• demographic: patient identifier, age, gender, HIV status and State of residence;
  • specimen: type, site of collection, date of collection and microscopy result, and
  • isolate: species of mycobacterium and results of drug susceptibility tests.
Data for 1997 from contributing laboratories were submitted to the scheme co-ordinator, collated and analysed. Duplicate entries (as indicated by identical patient identifier and age) were deleted before analysis. Incidence rates were calculated using the mid-year estimates of the population supplied by the Australian Bureau of Statistics.

The nature of the first clinical sample that yielded an isolate of MTBC was used to record the site of disease for individual cases. Culture-positive specimens collected at bronchoscopy, as well as gastric washings, were taken to identify cases of pulmonary disease. In most cases of multi-site disease, sputum is the first positive sample. These cases were therefore included among those listed as having pulmonary disease; the most significant category for public health purposes. Although many patients were known to have isolates from more than one body site, such data are of doubtful value for the laboratory-based report and were not collated. Similarly, it is not always possible to accurately categorise cases of miliary and disseminated disease from data available to laboratories.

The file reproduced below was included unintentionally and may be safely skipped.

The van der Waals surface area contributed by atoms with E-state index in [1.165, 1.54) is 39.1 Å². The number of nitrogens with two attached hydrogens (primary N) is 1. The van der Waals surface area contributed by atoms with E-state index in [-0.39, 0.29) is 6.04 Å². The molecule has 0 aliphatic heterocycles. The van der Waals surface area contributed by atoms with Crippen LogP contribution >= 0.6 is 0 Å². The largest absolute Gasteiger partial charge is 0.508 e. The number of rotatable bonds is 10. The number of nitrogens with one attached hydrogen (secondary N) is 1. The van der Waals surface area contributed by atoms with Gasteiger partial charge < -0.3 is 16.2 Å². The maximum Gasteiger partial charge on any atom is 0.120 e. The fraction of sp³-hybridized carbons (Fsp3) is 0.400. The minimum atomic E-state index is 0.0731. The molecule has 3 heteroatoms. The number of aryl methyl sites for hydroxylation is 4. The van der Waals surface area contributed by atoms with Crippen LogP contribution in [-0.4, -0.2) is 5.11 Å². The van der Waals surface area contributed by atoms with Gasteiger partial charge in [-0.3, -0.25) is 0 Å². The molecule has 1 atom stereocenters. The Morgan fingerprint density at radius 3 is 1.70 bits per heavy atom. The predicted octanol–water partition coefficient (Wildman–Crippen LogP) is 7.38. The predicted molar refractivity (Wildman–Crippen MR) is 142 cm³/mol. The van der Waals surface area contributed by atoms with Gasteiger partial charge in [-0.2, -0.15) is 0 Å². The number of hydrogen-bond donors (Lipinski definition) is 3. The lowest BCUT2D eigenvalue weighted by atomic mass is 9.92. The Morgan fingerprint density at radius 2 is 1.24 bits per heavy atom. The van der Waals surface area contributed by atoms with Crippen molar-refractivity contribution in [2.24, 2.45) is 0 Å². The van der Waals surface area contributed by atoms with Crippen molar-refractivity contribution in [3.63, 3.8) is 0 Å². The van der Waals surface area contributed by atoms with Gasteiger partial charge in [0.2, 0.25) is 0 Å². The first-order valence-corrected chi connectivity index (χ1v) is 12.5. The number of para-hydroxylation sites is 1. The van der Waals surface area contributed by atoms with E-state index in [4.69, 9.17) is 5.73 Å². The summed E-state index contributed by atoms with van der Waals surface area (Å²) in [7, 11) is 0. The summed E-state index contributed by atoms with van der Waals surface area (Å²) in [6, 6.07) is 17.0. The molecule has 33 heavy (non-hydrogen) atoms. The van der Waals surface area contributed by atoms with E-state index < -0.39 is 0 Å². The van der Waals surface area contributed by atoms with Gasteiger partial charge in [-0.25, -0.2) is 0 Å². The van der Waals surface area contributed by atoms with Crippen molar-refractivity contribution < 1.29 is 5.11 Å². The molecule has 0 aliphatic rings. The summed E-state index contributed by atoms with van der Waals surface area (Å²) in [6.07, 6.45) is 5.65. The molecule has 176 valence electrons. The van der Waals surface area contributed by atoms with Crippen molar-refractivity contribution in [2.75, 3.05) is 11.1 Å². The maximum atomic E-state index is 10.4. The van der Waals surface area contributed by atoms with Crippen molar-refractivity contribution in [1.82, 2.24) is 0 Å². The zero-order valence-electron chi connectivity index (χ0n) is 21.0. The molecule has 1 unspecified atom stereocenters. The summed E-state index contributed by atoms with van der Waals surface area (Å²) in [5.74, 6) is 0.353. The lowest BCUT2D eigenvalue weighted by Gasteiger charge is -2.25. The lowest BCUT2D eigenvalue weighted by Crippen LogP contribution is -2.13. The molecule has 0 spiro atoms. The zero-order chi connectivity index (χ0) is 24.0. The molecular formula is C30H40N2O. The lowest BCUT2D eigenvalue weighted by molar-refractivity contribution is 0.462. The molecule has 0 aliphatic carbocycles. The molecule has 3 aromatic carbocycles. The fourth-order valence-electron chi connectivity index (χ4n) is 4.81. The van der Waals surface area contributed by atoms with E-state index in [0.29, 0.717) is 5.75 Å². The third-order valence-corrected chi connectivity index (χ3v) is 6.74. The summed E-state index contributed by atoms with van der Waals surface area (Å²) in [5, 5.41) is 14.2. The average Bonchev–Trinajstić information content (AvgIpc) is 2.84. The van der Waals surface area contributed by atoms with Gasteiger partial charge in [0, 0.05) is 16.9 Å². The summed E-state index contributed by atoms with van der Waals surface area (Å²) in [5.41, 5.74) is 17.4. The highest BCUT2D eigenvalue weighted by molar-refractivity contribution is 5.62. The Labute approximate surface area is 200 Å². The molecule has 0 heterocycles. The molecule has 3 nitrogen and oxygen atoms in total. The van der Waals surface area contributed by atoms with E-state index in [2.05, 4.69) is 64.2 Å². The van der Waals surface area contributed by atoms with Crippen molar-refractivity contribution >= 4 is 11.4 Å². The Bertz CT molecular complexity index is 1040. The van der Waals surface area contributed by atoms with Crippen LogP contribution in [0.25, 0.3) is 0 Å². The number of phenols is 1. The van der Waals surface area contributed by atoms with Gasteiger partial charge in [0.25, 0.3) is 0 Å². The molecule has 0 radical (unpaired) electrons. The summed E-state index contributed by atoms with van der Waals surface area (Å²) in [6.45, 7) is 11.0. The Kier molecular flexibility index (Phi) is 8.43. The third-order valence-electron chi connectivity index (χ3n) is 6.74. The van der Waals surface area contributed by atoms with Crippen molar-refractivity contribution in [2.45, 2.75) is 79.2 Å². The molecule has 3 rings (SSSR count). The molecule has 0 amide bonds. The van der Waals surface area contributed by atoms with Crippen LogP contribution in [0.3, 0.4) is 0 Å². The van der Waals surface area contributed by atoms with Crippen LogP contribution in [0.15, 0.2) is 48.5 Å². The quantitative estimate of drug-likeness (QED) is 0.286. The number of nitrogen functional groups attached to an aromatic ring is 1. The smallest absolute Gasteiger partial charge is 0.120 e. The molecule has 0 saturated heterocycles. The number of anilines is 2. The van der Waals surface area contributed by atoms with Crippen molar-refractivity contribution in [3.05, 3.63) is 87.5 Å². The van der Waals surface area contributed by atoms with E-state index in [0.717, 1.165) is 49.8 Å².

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Total reports and distribution by State

A total of 722 cases were recorded in 1997. This figure represents an annual incidence of 3.9 cases of laboratory culture-confirmed TB per 100,000 population. The distribution of cases by State of residence is shown in Table 1 (data from 1995 and 1996 are included for comparison). State-specific incidence rates varied from 1.8 (Tasmania) to 15 per 100,000 (Northern Territory).

Table 1. MTBC isolates in Australia, 1995-1997, by State or Territory and year

Number of Isolates 1997 1996 1995
Isolates per 100,000 population Isolates per 100,000 population Isolates per 100,000 population
New South Wales1
Western Australia
South Australia
Northern Territory

1. Data for the Australian Capital Territory are included with those from New South Wales

Causative organism